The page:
Lydia: Yeah, if we want systemic change to happen, we need to have everyone on board. Like what Sam was saying, some so many people are on the fence, and if they see one riot or violent images of Targets burning and broken shop windows, they’re going to assume “Oh this is this insane, violent radical leftist movement that we can’t support because all they do is cause harm,” even if they weren’t racist.
Maia: Would you say you’re against or for the violent protests? What are your opinions on it?
Sam: Personally, I would say that if everyone understood what was going on, then we wouldn’t need it. If everyone was open-minded, they would understand the rioting, especially the ones that happened right after George Floyd’s death that was due to everyone being mad, and I get that, I was mad too. But one thing is I am against hurting anyone and if you’re going to loot or burn, it should be big businesses not small local businesses for a couple of reasons. One, local businesses might not recover from that. Local businesses are also statistically proven to help out people of color because there’s less discrimination against workers. Alongside that, local businesses don’t exploit immigrants as much as they are mostly family-owned businesses. Of course, there are some racist ones, but a lot of them aren’t and it’s a big part of how people of color get jobs. So I am very against harming small businesses. But the Target that got burned down in Minneapolis happened for a reason. Even then I am on the fence because things like this will be inflated by the news-times a lot. It’s an important thing to consider is all I am saying.
Lydia: I just think if everybody was on the same page, and was like “Yeah I understand why they’re doing this,” it would be better. In the beginning, it all happened to raise more awareness and attention. But if we’re not all on the same page, there will be a lot of people out there that will see that without enough background information and be like “Oh my god, this is horrible, we can’t do this.”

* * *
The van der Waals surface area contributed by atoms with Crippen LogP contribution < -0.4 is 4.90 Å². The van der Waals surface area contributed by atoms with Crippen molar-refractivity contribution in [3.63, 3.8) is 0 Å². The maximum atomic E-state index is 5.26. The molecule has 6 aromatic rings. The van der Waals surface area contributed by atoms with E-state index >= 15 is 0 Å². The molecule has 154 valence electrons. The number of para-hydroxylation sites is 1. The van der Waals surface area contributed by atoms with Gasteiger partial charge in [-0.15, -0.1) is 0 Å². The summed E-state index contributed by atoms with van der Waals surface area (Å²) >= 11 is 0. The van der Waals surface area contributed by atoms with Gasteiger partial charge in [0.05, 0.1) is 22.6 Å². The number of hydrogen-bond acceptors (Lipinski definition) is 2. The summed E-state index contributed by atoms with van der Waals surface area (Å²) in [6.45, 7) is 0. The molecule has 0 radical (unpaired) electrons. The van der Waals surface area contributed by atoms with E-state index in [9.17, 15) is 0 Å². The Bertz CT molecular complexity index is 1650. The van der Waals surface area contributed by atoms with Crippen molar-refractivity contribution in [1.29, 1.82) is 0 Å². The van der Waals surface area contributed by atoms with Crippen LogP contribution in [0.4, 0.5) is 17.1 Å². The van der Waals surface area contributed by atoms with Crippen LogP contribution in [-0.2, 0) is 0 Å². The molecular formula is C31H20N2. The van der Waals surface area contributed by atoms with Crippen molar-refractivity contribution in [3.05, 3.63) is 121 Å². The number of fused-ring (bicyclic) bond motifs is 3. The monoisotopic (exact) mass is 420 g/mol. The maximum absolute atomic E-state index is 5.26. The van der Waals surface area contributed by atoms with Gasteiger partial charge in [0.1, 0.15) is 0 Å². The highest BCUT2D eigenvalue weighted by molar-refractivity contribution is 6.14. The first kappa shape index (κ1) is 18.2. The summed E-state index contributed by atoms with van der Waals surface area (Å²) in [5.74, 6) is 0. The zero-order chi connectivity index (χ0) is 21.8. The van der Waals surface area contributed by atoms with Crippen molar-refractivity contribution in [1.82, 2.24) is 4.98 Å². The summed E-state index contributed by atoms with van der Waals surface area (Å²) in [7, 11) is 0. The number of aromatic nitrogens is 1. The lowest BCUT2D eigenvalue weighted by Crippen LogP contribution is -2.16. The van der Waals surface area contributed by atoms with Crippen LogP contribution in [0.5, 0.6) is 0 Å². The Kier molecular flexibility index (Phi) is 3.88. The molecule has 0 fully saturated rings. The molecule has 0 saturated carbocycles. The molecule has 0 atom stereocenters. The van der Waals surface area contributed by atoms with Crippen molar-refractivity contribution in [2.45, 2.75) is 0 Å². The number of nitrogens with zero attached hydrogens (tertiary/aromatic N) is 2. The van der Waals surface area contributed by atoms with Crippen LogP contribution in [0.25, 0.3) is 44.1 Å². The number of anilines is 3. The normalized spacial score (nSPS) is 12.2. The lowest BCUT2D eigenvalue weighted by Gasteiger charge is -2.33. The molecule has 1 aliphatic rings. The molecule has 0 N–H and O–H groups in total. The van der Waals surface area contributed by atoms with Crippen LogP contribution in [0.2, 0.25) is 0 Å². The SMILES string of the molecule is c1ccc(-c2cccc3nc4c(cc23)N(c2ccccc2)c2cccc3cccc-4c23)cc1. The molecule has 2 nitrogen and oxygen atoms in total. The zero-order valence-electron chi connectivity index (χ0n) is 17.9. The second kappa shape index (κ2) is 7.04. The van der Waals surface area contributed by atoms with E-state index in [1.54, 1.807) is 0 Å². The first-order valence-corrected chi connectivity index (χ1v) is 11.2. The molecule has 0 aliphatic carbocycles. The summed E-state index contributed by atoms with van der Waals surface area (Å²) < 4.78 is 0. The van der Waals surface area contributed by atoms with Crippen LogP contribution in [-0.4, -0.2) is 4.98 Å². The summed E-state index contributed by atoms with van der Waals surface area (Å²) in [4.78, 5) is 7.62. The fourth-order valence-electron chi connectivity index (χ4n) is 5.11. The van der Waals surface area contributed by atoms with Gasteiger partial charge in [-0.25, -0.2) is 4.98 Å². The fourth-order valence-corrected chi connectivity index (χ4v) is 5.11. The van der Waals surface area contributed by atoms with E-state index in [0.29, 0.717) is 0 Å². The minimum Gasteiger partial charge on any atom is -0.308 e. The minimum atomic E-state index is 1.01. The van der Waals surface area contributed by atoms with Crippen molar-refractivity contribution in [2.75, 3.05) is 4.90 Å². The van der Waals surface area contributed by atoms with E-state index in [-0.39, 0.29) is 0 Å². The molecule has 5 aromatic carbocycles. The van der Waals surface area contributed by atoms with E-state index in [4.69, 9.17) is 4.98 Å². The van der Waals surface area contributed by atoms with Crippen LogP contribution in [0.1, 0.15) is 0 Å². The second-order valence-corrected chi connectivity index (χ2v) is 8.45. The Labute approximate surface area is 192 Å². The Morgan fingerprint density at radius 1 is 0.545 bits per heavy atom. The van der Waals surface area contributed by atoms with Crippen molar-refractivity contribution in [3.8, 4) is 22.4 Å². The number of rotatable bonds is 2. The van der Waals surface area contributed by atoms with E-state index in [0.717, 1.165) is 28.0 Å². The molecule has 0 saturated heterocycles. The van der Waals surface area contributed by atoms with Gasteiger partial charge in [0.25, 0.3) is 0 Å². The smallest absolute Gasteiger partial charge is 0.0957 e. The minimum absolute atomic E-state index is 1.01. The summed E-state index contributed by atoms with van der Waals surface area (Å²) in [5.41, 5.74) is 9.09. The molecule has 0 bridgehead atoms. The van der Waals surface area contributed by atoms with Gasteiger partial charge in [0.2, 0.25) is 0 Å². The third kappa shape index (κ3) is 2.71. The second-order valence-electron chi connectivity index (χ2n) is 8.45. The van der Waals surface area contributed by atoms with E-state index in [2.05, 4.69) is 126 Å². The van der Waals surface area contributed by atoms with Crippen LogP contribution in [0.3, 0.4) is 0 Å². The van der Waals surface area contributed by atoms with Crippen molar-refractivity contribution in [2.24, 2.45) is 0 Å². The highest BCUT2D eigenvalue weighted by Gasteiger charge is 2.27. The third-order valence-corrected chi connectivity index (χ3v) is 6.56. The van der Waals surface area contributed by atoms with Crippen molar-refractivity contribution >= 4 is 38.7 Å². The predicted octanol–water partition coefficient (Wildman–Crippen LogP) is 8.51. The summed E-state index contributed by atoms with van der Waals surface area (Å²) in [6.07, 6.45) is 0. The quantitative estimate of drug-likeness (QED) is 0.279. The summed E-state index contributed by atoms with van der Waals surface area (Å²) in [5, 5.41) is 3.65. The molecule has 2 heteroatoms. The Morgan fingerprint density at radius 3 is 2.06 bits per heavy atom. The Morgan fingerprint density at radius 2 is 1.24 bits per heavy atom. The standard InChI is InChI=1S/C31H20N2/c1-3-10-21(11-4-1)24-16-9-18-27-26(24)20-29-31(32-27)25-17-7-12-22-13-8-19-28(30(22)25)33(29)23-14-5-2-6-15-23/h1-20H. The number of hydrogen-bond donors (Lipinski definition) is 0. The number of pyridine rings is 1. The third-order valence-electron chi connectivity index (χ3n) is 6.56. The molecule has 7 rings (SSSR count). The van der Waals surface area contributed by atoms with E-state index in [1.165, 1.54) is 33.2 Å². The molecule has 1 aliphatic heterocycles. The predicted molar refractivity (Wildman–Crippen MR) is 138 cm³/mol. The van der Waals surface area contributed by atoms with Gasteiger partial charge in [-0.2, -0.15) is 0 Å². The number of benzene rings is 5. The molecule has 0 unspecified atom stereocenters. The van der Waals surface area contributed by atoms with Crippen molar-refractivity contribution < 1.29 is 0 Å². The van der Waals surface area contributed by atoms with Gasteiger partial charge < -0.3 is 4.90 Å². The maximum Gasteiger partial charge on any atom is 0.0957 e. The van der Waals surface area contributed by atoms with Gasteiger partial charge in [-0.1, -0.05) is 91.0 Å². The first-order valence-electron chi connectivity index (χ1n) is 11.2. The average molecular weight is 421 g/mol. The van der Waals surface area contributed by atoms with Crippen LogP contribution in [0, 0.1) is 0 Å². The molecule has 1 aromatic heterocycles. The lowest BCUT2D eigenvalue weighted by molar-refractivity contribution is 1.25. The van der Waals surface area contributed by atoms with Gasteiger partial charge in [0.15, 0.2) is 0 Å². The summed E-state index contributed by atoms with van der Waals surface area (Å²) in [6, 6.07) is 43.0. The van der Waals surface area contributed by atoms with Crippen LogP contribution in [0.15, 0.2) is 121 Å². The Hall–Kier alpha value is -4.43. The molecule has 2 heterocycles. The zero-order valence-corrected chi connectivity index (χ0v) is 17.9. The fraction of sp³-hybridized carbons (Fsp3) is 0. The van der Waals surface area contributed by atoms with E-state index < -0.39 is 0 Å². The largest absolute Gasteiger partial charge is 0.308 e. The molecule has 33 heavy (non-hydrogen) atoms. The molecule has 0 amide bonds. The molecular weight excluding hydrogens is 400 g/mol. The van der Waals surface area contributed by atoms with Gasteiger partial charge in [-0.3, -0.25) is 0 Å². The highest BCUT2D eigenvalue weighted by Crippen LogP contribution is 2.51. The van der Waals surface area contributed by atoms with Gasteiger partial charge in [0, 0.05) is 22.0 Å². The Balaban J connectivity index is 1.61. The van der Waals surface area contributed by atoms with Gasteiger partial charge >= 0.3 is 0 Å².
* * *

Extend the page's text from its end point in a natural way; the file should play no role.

Maia: Yeah, with the protests, I really liked Trevor Noah’s opinions from The Daily Show and he talked about looting and as a guy from South Africa, I could really see his opinion very clearly. His opinion is very valid for the whole thing. He was saying that the reason that the looting was happening was that we have been living in a corrupt system and the only way to get the attention of those in that system is by breaking the rules. If a black man or woman can be shot and killed and it was ‘justified,’ then why should the rules of not being able to loot be followed. It also became a thing of morals. Like if you get in an argument with somebody, would you end up punching that person or would you just talk it out and walk away if it gets too heated. Those little things that we have in our head and that we were raised on don’t apply when it comes to a black life. Like if a white racist was in an argument with a black person, they would go to an extreme because those morals would no longer apply. The rage of the rioters is a way to show how it feels to be in their shoes. The looting was not only a protest but a representation of how corrupt our system is, and as a white person, I can’t say if I am for or against it. Well, I can, but I’ve never experienced how corrupt the system is so it isn’t valid.